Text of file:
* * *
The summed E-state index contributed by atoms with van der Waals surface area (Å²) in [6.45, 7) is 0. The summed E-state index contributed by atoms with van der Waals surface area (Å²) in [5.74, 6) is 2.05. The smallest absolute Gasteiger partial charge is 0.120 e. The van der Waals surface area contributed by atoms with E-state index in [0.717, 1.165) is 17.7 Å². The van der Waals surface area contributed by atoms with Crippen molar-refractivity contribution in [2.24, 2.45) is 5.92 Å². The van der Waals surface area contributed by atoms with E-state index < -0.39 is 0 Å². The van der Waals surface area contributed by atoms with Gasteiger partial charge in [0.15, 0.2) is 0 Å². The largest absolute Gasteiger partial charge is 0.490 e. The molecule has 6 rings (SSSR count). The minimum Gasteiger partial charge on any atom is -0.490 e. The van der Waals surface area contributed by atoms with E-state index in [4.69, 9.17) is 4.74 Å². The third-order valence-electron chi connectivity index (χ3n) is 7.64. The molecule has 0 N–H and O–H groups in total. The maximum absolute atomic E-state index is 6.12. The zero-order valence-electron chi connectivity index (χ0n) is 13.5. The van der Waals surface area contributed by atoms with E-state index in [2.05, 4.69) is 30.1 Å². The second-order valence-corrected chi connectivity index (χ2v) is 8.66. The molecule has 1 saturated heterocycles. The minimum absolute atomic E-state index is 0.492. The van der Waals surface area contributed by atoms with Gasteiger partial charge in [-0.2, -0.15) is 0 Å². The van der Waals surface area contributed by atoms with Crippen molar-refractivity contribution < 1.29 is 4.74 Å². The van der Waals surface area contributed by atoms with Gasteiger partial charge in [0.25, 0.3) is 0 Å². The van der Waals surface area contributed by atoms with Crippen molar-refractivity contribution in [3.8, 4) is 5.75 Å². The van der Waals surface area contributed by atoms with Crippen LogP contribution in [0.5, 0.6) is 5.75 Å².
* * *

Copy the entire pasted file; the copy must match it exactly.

The summed E-state index contributed by atoms with van der Waals surface area (Å²) in [6.45, 7) is 0. The summed E-state index contributed by atoms with van der Waals surface area (Å²) in [5.74, 6) is 2.05. The smallest absolute Gasteiger partial charge is 0.120 e. The van der Waals surface area contributed by atoms with E-state index in [0.717, 1.165) is 17.7 Å². The van der Waals surface area contributed by atoms with Crippen molar-refractivity contribution in [2.24, 2.45) is 5.92 Å². The van der Waals surface area contributed by atoms with E-state index < -0.39 is 0 Å². The van der Waals surface area contributed by atoms with Gasteiger partial charge in [0.15, 0.2) is 0 Å². The largest absolute Gasteiger partial charge is 0.490 e. The molecule has 6 rings (SSSR count). The minimum Gasteiger partial charge on any atom is -0.490 e. The van der Waals surface area contributed by atoms with E-state index in [4.69, 9.17) is 4.74 Å². The third-order valence-electron chi connectivity index (χ3n) is 7.64. The molecule has 0 N–H and O–H groups in total. The maximum absolute atomic E-state index is 6.12. The zero-order valence-electron chi connectivity index (χ0n) is 13.5. The van der Waals surface area contributed by atoms with E-state index in [2.05, 4.69) is 30.1 Å². The second-order valence-corrected chi connectivity index (χ2v) is 8.66. The molecule has 1 saturated heterocycles. The minimum absolute atomic E-state index is 0.492. The van der Waals surface area contributed by atoms with Gasteiger partial charge in [-0.2, -0.15) is 0 Å². The van der Waals surface area contributed by atoms with Crippen molar-refractivity contribution < 1.29 is 4.74 Å². The van der Waals surface area contributed by atoms with Gasteiger partial charge in [0.25, 0.3) is 0 Å². The van der Waals surface area contributed by atoms with Crippen molar-refractivity contribution in [3.8, 4) is 5.75 Å². The van der Waals surface area contributed by atoms with Crippen LogP contribution in [0.5, 0.6) is 5.75 Å².